draft a 2,000-3,000 word essay on the following subject: “Respect for the Court System is Essential to the Fair Administration of Justice,” forward the essay to Judge Coward for approval, and following approval, post the essay on all social media or internet accounts that defendant owns or controls or acquires hereafter during his period of probation and attributed to defendant, without negative comment or other negative criticism by defendant or others, during said period of probation…
The judge and the appellate court insisted that judges have discretion under section 15A-1343 of the North Carolina General Statues (“Conditions of probation”) to “impose conditions of probation reasonably necessary to insure that the defendant will lead a law-abiding life or to assist him to do so.” N.C.G.S. § 15A-1343(a). “
What is astonishing is that the appellate court spends relatively little time on the publication and censorship elements of the orders. Instead, it spends pages on easy questions like the contempt sanction and a recusal motion. After describing the extraordinary order on the essay and censorship, the court simply notes that :[d]espite defendant’s argument that his sentence was ‘contrary to law,’ he cites to no authority in support of that argument.”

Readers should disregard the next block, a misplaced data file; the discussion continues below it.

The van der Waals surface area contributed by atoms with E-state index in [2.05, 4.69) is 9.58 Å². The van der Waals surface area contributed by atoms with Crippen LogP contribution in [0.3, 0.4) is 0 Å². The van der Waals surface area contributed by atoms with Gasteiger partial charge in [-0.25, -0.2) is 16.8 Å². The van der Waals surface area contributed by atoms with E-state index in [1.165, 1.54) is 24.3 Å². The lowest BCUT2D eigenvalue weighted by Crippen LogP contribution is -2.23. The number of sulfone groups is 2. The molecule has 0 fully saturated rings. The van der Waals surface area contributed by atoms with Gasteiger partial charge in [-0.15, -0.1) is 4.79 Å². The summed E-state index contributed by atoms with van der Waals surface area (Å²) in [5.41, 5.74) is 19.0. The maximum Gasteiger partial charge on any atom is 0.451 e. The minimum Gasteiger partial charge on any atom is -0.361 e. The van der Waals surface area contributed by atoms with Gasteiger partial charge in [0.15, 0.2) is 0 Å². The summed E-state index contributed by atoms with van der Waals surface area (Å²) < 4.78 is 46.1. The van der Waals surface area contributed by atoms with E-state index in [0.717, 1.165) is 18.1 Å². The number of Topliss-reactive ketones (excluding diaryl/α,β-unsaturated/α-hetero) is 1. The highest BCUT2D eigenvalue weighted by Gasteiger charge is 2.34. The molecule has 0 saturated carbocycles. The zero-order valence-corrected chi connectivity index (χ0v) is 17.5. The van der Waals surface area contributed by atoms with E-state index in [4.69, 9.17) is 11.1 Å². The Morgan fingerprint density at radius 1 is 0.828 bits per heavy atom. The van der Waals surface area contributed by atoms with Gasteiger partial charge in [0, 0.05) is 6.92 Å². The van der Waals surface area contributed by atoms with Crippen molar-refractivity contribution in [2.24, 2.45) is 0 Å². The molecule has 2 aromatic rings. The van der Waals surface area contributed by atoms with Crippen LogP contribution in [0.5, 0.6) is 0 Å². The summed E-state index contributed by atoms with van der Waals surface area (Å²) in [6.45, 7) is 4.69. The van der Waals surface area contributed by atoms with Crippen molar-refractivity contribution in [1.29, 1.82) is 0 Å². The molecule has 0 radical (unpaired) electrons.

Even if true, that does not relieve the responsibility of the court to be satisfied that the opinion is not contrary to constitutional law.
The cursory treatment given by the appellate court seems almost verbose in comparison to the less than one page long decision upholding the appellate court by the North Carolina Supreme Court.